The following article appeared in the Huffington Post on Friday 19 June:
“We have to hear both the cry of the earth, and the cry of the poor”.
Yesterday’s Papal encyclical, Laudato Si, is a radical challenge to politicians and people across the world. Pope Francis, has taken the climate debate away from arid scientific arguments between climate “believers” and “deniers”. He has framed climate change and ecosystem destruction as moral choices. He has pointed out that “The human environment and the natural environment deteriorate together”. He has taken abstract ‘green’ issues, regularly sidelined and dismissed by mainstream media and politics, and linked them to ethical questions of human poverty and human dignity. His stark warning that we must act to avert the “unprecedented destruction of the ecosystem” is a clarion call to action for people of all faiths and none.
Climate change is a threat not just to the environment, but to people. And it’s the poorest people who are most exposed. Tens of millions have been lifted out of poverty in the last 15 years, but more than one billion people still live in absolute poverty on less than $1.25 a day. Changing weather patterns, rising sea levels and desertification has left millions of people living a precarious existence.
In Bangladesh, one of the lowest lying countries in the world, 18million people could be displaced by rising sea levels by 2050. Millions more face food insecurity and water insecurity.
In 2009, the Maldives held an underwater Cabinet meeting to highlight the dangers of climate change. Most of the island nation lies just three feet above sea level and scientists have warned it could be swamped by rising seas in less than 100 years.
Climate change also presents a growing danger to Britain. Flooding is the greatest threat to the UK from climate change, with up to 3.6 million people at risk by the middle of the century. The 2007 floods in Britain were a powerful reminder that, even in developed countries, climate change is national security issue. In the largest civil emergency since World War II, 13 people lost their lives, and 40,000 homes were flooded, including 1,000 in Wakefield. The clean-up operation cost the insurance industry £3billion.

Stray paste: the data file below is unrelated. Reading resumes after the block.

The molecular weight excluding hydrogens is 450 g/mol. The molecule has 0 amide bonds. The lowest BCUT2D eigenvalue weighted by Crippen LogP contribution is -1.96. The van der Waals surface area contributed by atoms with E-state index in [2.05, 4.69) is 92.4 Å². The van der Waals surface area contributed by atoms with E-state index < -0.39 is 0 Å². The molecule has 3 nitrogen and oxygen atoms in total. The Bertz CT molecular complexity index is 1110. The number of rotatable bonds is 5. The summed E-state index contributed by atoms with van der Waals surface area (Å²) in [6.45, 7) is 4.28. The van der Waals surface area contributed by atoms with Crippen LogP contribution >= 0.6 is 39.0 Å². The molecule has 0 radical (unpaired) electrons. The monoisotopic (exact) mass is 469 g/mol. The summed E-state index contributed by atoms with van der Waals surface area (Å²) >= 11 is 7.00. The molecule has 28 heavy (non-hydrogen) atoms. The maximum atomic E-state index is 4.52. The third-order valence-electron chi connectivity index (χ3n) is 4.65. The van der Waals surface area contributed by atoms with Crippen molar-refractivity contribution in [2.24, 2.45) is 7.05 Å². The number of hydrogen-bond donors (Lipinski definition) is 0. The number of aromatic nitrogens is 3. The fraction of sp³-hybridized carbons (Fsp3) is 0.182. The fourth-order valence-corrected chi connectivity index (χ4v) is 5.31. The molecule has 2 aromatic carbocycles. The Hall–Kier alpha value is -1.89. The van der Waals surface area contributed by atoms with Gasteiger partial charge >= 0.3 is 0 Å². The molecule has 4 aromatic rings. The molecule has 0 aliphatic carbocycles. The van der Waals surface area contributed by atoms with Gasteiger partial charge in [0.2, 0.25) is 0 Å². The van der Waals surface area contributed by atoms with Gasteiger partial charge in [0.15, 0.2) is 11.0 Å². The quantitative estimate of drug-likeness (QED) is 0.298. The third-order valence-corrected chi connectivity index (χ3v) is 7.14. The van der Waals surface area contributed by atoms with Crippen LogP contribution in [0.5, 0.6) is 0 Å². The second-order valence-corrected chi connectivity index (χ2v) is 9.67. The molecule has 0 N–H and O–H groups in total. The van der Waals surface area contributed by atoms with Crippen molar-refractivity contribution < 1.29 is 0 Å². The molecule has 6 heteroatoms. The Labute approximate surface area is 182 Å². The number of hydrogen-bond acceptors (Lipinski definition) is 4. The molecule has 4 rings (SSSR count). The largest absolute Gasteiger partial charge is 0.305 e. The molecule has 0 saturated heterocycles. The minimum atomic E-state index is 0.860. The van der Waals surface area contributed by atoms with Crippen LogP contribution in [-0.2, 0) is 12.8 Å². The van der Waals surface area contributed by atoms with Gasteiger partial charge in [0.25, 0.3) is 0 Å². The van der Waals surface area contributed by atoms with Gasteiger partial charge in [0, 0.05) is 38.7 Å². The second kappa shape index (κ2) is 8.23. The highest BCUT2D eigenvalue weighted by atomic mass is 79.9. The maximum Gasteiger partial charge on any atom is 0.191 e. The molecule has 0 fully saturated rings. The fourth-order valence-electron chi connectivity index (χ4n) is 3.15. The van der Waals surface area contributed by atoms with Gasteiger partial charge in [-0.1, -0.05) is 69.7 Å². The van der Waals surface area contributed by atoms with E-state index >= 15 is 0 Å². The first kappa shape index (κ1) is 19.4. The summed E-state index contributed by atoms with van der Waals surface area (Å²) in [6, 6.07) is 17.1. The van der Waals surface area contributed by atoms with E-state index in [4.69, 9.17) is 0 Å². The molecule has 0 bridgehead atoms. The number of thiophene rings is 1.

After those floods, Labour commissioned the 2008 Pitt Review and invested in flood defences to ensure that Britain was prepared to deal with increased flood risk from a changing climate.
I am proud that under the last Labour government, the UK led the world on climate change. We became the first first country in the world to enshrine a long-term emissions target into law with the 2008 Climate Change Act. The Stern Review was a landmark document which spelled out the economic costs of failing to act on climate change. We supported developing countries adapt to climate change, helping protect more than 300,000 Bangladeshis from flooding by raising their homesteads above sea level.
Sadly that record has been allowed to fade. After the 2010 election, the Tory-led government ripped up the consensus on flood protection and cut flood defence capital investment by 30%, leaving businesses and communities exposed to flood risk.
On Tuesday the EU reported that the UK is set to miss its target of sourcing 20% of energy from renewables by 2020.
And today we heard the news that subsidies for onshore wind energy are being cut by the government. Onshore wind is the cheapest and most developed form of clean energy and there are 1,000 projects which could be affected by the Government moving the goalposts.
Eradicating poverty will only be possible with a serious commitment to tackling climate change. The progress of the last 15 years in tackling poverty, improving health, on food security and access to sanitation could be wiped out if global temperatures are allowed to soar. 2015 is an historic year as the countries of the world come together to agree two plans.
The first, the Sustainable Development Goals, the SDGs, will be agreed at the United Nations in September. They will set the global development agenda for the next fifteen years and will apply to all countries equally.
The second plan, the UN climate change negotiations in December, are our last best chance to achieve a legally binding agreement on climate change to ensure temperatures do not rise more than two degrees.
There is a real opportunity here. The United States, the EU and, most importantly, China, are all showing a willingness to act. That is an opportunity which must not be missed.
There is a clear injustice to the poorest countries being hit hardest by climate change. Historically they have barely contributed towards to the man made emissions driving climate change.
The UK and the developed world has a moral duty to tackle climate change and its effects.
Pope Francis has made a powerful case for tackling climate change.
“There is no room for the globalisation of indifference”.
I agree with Pope Francis.